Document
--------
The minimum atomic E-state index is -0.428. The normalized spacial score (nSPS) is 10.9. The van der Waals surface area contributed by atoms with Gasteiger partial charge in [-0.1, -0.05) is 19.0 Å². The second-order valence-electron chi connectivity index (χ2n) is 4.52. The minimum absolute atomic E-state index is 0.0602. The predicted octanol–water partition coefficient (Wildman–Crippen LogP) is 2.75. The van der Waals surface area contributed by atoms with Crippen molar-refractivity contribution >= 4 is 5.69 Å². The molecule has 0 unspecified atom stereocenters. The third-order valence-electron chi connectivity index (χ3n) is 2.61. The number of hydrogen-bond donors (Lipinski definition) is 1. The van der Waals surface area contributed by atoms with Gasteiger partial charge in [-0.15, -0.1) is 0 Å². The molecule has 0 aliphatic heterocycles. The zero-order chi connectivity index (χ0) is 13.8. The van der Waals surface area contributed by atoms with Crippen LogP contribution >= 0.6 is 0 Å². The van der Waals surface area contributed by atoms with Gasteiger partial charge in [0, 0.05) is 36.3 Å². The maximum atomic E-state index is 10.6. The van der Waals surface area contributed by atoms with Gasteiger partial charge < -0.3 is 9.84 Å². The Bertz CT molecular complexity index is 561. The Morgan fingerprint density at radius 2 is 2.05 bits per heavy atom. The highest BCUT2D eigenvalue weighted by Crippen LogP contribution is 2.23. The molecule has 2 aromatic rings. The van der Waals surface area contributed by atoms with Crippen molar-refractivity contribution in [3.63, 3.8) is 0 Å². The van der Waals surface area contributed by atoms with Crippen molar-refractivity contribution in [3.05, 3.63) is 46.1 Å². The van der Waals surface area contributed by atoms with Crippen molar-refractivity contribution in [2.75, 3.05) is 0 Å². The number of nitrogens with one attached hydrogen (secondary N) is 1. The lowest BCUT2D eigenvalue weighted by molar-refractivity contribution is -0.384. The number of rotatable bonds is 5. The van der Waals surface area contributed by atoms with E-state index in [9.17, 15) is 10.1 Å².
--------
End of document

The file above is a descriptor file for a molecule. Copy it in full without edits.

The minimum atomic E-state index is -0.428. The normalized spacial score (nSPS) is 10.9. The van der Waals surface area contributed by atoms with Gasteiger partial charge in [-0.1, -0.05) is 19.0 Å². The second-order valence-electron chi connectivity index (χ2n) is 4.52. The minimum absolute atomic E-state index is 0.0602. The predicted octanol–water partition coefficient (Wildman–Crippen LogP) is 2.75. The van der Waals surface area contributed by atoms with Crippen molar-refractivity contribution >= 4 is 5.69 Å². The molecule has 0 unspecified atom stereocenters. The third-order valence-electron chi connectivity index (χ3n) is 2.61. The number of hydrogen-bond donors (Lipinski definition) is 1. The van der Waals surface area contributed by atoms with Gasteiger partial charge in [-0.15, -0.1) is 0 Å². The molecule has 0 aliphatic heterocycles. The zero-order chi connectivity index (χ0) is 13.8. The van der Waals surface area contributed by atoms with Crippen LogP contribution >= 0.6 is 0 Å². The van der Waals surface area contributed by atoms with Gasteiger partial charge in [0, 0.05) is 36.3 Å². The maximum atomic E-state index is 10.6. The van der Waals surface area contributed by atoms with Gasteiger partial charge < -0.3 is 9.84 Å². The Bertz CT molecular complexity index is 561. The Morgan fingerprint density at radius 2 is 2.05 bits per heavy atom. The highest BCUT2D eigenvalue weighted by Crippen LogP contribution is 2.23. The molecule has 2 aromatic rings. The van der Waals surface area contributed by atoms with Crippen molar-refractivity contribution in [3.63, 3.8) is 0 Å². The van der Waals surface area contributed by atoms with Crippen molar-refractivity contribution in [3.05, 3.63) is 46.1 Å². The van der Waals surface area contributed by atoms with Crippen molar-refractivity contribution in [2.75, 3.05) is 0 Å². The number of nitrogens with one attached hydrogen (secondary N) is 1. The lowest BCUT2D eigenvalue weighted by molar-refractivity contribution is -0.384. The number of rotatable bonds is 5. The van der Waals surface area contributed by atoms with E-state index in [9.17, 15) is 10.1 Å².